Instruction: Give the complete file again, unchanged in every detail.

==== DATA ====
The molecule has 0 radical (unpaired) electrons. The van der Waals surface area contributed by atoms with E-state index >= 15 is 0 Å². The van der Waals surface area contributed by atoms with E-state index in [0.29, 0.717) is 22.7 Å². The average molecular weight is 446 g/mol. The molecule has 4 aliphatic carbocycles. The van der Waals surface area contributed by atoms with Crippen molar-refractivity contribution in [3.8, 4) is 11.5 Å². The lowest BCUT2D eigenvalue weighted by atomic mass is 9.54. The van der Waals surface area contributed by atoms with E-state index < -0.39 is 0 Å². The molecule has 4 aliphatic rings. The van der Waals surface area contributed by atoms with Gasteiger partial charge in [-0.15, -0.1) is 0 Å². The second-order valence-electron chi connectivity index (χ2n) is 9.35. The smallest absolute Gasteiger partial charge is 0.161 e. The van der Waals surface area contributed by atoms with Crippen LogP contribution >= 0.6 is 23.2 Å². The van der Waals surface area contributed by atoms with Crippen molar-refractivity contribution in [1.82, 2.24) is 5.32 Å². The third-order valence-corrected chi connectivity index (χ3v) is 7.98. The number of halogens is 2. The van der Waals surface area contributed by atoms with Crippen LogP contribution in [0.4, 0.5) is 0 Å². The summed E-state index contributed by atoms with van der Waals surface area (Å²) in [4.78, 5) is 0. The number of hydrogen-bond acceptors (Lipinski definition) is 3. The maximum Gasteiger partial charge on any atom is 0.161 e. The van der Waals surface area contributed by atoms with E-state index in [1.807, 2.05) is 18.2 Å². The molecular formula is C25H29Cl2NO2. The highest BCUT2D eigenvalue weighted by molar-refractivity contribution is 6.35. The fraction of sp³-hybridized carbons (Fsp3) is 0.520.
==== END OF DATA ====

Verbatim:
The molecule has 0 radical (unpaired) electrons. The van der Waals surface area contributed by atoms with E-state index >= 15 is 0 Å². The van der Waals surface area contributed by atoms with E-state index in [0.29, 0.717) is 22.7 Å². The average molecular weight is 446 g/mol. The molecule has 4 aliphatic carbocycles. The van der Waals surface area contributed by atoms with Crippen molar-refractivity contribution in [3.8, 4) is 11.5 Å². The lowest BCUT2D eigenvalue weighted by atomic mass is 9.54. The van der Waals surface area contributed by atoms with E-state index < -0.39 is 0 Å². The molecule has 4 aliphatic rings. The van der Waals surface area contributed by atoms with Gasteiger partial charge in [-0.15, -0.1) is 0 Å². The second-order valence-electron chi connectivity index (χ2n) is 9.35. The smallest absolute Gasteiger partial charge is 0.161 e. The van der Waals surface area contributed by atoms with Crippen LogP contribution >= 0.6 is 23.2 Å². The van der Waals surface area contributed by atoms with Crippen molar-refractivity contribution in [1.82, 2.24) is 5.32 Å². The third-order valence-corrected chi connectivity index (χ3v) is 7.98. The number of halogens is 2. The van der Waals surface area contributed by atoms with Crippen LogP contribution in [0.4, 0.5) is 0 Å². The summed E-state index contributed by atoms with van der Waals surface area (Å²) in [4.78, 5) is 0. The number of hydrogen-bond acceptors (Lipinski definition) is 3. The maximum Gasteiger partial charge on any atom is 0.161 e. The van der Waals surface area contributed by atoms with E-state index in [1.807, 2.05) is 18.2 Å². The molecular formula is C25H29Cl2NO2. The highest BCUT2D eigenvalue weighted by molar-refractivity contribution is 6.35. The fraction of sp³-hybridized carbons (Fsp3) is 0.520.